Take your most recent income statement and adjust each line item for the trend (up or down), or jot down the three-year average, whichever you feel is most appropriate.
STAGE 3 - REFINEM ENT Now, adjust the numbers for changes in the market and changes in your business plan.If you expect the market to shrink, assume both your sales volume and your margins will shrink. If you expect your market to grow, assume either your sales volume or your margin will grow. Do not assume both will grow (we?renot going to go into this, but it usually holds true). Now, estimate the cost impact of new business strategies. For example, you may decide to expand sales by pursuing the office building market. To land the work, you will authorize a $30,000 marketing campaign consisting of magazine, direct partner and influencer, best-fit client, event and entertainment. This spending would be on top of the marketing you do to generate your current workload. Your marketing budget needs to reflect the additional investment.
When thinking through your business plan, closely look at the cost impacts of: -
Increasing marketing to pursue existing and new market Expanding sales staff Purchasing new equipment Adding office hourly staff or partners (Real estate partners) Implementing or altering management information system (CRM) Training and developing employees Changing the bonus plan (Commission only) Entering a new geographic territory complete with local office Raising pay
Another budget impact to consider is improved selling performance. Assume your sales team persuaded another 20 percent of your clients to hand you negotiated contracts. Your budget would need to reflect the higher markups associated with negotiated contracts. You are ready to finalize your first draft. Adjust the trended or average numbers for each line item by the impacts of your business plan. Re-type the document so that it is easy to ready.
STAGE 4 - REALITY CHECK One of the primary reasons builders fail to hit their profit goals is because they are overly optimistic about their gross margins. The time has arrived for everyone to join a no-holds-barred discussion on operations and sales. You need to challenge all assumptions made that the crews will perform better than they have in the past. No baseless, pie-in-the-sky claims are allowed.Unless there is reason to believe turnover has been greatly reduced,more efficient equipment has been purchased or the operations management team will be able reduce downtime and rework, do not assume your labor will be more productive than in the past. Also, question strongly the ability to generate better quality leads and better paying jobs of the sales and marketing team. Sales and marketing personnel are highly optimistic individuals by nature. Take their promises of greater glory with a grain of salt. Believe it when you see it, not before.In other words, don?t take their word on gross margins at face value. You need to analyze it segment by segment.Discuss the real mark ups each segment produces. Pull out your job costing reports to see what the real mark ups ended up being. Ask them why they believe the leads will be better and why the margins will improve. Then segment by segment,forecast total sales and margins. Pull them together and compare to your budgeted direct cost and gross profit.Adjust your budget accordingly. Now, you?ve finalized your budget. Time to roll it out.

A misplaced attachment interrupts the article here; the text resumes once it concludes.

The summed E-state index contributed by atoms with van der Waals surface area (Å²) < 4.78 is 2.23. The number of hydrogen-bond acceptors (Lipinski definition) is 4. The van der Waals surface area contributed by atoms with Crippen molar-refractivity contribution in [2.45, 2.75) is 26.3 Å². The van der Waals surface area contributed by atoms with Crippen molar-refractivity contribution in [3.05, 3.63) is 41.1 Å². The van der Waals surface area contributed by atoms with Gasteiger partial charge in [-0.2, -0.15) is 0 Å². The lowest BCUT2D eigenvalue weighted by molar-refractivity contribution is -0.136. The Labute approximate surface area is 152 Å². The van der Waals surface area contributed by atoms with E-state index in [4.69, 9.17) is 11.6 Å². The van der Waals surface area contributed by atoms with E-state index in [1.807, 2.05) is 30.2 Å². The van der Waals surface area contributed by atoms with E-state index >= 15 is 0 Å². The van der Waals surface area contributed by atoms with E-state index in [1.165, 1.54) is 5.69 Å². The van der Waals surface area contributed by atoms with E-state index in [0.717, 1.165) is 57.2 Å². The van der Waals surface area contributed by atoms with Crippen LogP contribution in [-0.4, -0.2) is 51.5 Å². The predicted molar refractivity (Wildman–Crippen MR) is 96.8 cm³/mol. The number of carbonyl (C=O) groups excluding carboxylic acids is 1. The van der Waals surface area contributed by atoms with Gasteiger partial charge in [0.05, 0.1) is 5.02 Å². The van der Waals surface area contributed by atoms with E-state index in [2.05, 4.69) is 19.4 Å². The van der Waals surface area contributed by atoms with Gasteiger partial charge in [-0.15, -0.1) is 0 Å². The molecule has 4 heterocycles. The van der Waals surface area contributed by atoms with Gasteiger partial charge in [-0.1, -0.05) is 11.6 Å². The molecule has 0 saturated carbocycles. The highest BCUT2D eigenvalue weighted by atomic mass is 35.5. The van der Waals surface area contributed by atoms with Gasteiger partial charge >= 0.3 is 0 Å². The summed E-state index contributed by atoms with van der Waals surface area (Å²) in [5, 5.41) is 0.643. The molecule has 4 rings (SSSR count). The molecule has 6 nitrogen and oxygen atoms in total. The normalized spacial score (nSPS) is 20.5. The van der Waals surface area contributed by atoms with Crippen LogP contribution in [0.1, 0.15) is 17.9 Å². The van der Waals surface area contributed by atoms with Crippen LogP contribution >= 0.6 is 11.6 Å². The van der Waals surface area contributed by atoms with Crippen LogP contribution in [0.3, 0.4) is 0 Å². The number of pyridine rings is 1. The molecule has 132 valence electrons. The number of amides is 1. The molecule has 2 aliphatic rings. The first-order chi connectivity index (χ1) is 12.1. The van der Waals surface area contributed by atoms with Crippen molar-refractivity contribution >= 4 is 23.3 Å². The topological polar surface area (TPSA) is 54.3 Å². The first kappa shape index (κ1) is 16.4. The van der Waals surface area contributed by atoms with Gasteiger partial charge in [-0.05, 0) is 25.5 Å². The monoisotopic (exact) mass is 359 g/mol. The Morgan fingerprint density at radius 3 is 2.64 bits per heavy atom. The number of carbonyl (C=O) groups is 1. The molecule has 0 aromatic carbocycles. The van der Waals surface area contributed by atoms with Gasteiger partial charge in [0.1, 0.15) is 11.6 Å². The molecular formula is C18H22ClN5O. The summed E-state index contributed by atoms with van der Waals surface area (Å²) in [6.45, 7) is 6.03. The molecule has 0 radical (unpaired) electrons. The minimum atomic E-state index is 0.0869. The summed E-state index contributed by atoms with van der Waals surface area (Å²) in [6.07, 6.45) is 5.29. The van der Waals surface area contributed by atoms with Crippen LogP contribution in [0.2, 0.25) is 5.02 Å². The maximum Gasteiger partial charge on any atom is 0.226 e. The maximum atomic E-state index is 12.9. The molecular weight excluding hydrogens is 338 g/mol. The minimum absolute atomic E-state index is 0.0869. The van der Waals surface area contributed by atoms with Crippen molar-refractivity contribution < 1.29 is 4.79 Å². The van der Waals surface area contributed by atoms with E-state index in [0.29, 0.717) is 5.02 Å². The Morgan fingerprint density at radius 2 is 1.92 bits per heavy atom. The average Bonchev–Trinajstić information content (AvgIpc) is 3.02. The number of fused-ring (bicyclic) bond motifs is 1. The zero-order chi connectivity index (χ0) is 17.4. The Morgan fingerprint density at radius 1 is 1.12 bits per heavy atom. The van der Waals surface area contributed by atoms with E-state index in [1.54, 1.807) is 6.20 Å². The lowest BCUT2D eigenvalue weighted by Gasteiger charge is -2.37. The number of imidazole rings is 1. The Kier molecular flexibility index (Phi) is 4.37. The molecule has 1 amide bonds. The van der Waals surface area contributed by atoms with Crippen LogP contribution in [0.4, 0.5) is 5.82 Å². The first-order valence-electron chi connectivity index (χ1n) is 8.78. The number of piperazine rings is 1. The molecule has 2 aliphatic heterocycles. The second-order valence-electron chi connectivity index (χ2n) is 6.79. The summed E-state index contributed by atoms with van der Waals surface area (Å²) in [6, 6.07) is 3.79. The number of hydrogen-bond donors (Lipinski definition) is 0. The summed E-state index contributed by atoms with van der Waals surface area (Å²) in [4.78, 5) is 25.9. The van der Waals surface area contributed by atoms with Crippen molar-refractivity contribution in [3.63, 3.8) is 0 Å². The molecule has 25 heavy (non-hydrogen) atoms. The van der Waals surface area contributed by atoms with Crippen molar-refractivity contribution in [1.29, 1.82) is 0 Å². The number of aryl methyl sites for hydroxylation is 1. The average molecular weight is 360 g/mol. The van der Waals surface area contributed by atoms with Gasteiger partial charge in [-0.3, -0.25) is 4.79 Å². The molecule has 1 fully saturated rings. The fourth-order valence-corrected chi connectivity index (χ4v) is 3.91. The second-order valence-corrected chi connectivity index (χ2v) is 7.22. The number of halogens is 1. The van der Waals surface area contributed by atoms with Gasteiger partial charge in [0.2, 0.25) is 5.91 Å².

STAGE 5 - ROLL OUT Now that you?ve finalized the twelve-month budget, you need to break it into manageable monthly chunks: Create a spreadsheet with fourteen columns. Each row should list an income statement expense.The first column is the name of the expense, the second column is the total for the year and the third column is for January, (the fourth for February, and so on through December). Look at each income statement line item and determine whether it is an expense that stays consistent or varies each month (e.g., office rent vs. project materials). Many overhead expenses are billed twice a year or quarterly. Put the appropriate value under each month. The total for the months must equal the total for the year. Pull up monthly sales for the last three years. Calculate the weighting of the sales per month. For example, if you typically sell $400,000 in July out of $3.2 million annually, July accounts for 12.5 percent of your sales. Calculate 12.5 percent of your budgeted sales and direct expenses and put them in July?s column.
Continue filling out your spreadsheet until you have the entire budget accounted.Make copies of the detailed monthly budget and distribute to all individuals who have spending authority. Pull them into a meeting, shut off the cell phones and explain the detailed budget to them. They need to understand the expenditures planned by the budget, the logic behind the expenditures, the assumed gross margins and the planned timing of the expenditures. Regarding cash accounting versus accrual accounting: If you are running your business on the cash accounting basis, you should consider setting up your budget and tracking your progress on the accrual method. Cash accounting is great for taxes but terribly misleading when managing a business for success. By completing the twenty-two-step budgeting procedure, you now have in hand the tool that empowers you to manage your year-end performance. Of course, the key word in there is ?manage.?